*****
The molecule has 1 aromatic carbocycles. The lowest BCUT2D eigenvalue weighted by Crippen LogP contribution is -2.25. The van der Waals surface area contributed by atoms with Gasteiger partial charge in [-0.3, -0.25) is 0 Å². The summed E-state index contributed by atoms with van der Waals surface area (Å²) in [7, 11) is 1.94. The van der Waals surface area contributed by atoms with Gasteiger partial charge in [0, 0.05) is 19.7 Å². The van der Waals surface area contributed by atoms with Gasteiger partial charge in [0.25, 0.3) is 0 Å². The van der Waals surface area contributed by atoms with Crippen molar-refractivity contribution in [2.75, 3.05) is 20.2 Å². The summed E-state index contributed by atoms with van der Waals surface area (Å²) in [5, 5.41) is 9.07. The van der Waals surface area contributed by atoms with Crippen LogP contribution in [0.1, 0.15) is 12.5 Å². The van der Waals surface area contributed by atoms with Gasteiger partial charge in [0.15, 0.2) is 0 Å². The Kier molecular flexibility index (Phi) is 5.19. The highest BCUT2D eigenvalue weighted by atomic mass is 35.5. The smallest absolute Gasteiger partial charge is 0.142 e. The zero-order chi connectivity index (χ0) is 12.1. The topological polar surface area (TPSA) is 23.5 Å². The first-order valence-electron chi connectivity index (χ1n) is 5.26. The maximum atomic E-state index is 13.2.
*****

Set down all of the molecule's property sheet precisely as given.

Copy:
The molecule has 1 aromatic carbocycles. The lowest BCUT2D eigenvalue weighted by Crippen LogP contribution is -2.25. The van der Waals surface area contributed by atoms with Gasteiger partial charge in [-0.3, -0.25) is 0 Å². The summed E-state index contributed by atoms with van der Waals surface area (Å²) in [7, 11) is 1.94. The van der Waals surface area contributed by atoms with Gasteiger partial charge in [0, 0.05) is 19.7 Å². The van der Waals surface area contributed by atoms with Gasteiger partial charge in [0.25, 0.3) is 0 Å². The van der Waals surface area contributed by atoms with Crippen molar-refractivity contribution in [2.75, 3.05) is 20.2 Å². The summed E-state index contributed by atoms with van der Waals surface area (Å²) in [5, 5.41) is 9.07. The van der Waals surface area contributed by atoms with Crippen LogP contribution in [0.1, 0.15) is 12.5 Å². The van der Waals surface area contributed by atoms with Gasteiger partial charge in [0.15, 0.2) is 0 Å². The Kier molecular flexibility index (Phi) is 5.19. The highest BCUT2D eigenvalue weighted by atomic mass is 35.5. The smallest absolute Gasteiger partial charge is 0.142 e. The zero-order chi connectivity index (χ0) is 12.1. The topological polar surface area (TPSA) is 23.5 Å². The first-order valence-electron chi connectivity index (χ1n) is 5.26. The maximum atomic E-state index is 13.2.